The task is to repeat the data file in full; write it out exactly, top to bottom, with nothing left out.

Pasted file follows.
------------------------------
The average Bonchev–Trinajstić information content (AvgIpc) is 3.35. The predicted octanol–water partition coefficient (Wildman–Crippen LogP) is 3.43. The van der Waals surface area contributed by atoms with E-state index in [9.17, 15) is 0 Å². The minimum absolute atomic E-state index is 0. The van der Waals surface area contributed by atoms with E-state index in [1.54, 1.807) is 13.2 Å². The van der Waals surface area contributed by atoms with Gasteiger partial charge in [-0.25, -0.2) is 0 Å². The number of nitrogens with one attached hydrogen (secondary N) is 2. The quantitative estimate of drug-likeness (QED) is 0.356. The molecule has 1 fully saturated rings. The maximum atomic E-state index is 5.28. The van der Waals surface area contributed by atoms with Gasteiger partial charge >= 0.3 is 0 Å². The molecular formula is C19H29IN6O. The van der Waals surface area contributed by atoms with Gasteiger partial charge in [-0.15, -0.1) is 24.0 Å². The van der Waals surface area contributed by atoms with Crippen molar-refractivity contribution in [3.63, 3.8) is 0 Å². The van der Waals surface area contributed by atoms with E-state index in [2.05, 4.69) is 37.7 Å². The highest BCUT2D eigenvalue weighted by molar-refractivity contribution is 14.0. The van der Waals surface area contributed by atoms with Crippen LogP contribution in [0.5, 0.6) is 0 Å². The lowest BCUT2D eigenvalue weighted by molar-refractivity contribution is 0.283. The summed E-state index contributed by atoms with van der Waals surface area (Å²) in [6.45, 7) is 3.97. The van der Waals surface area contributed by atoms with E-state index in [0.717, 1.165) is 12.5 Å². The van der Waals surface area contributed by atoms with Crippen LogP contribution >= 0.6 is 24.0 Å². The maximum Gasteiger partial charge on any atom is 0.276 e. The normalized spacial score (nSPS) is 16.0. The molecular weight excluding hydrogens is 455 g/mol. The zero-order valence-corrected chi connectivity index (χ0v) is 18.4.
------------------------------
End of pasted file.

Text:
The average Bonchev–Trinajstić information content (AvgIpc) is 3.35. The predicted octanol–water partition coefficient (Wildman–Crippen LogP) is 3.43. The van der Waals surface area contributed by atoms with E-state index in [9.17, 15) is 0 Å². The minimum absolute atomic E-state index is 0. The van der Waals surface area contributed by atoms with E-state index in [1.54, 1.807) is 13.2 Å². The van der Waals surface area contributed by atoms with Gasteiger partial charge in [-0.25, -0.2) is 0 Å². The number of nitrogens with one attached hydrogen (secondary N) is 2. The quantitative estimate of drug-likeness (QED) is 0.356. The molecule has 1 fully saturated rings. The maximum atomic E-state index is 5.28. The van der Waals surface area contributed by atoms with Gasteiger partial charge >= 0.3 is 0 Å². The molecular formula is C19H29IN6O. The van der Waals surface area contributed by atoms with Gasteiger partial charge in [-0.15, -0.1) is 24.0 Å². The van der Waals surface area contributed by atoms with Crippen molar-refractivity contribution in [3.63, 3.8) is 0 Å². The van der Waals surface area contributed by atoms with E-state index in [2.05, 4.69) is 37.7 Å². The highest BCUT2D eigenvalue weighted by molar-refractivity contribution is 14.0. The van der Waals surface area contributed by atoms with Crippen LogP contribution in [0.5, 0.6) is 0 Å². The lowest BCUT2D eigenvalue weighted by molar-refractivity contribution is 0.283. The summed E-state index contributed by atoms with van der Waals surface area (Å²) in [6.45, 7) is 3.97. The van der Waals surface area contributed by atoms with E-state index in [0.717, 1.165) is 12.5 Å². The van der Waals surface area contributed by atoms with Crippen LogP contribution >= 0.6 is 24.0 Å². The maximum Gasteiger partial charge on any atom is 0.276 e. The normalized spacial score (nSPS) is 16.0. The molecular weight excluding hydrogens is 455 g/mol. The zero-order valence-corrected chi connectivity index (χ0v) is 18.4.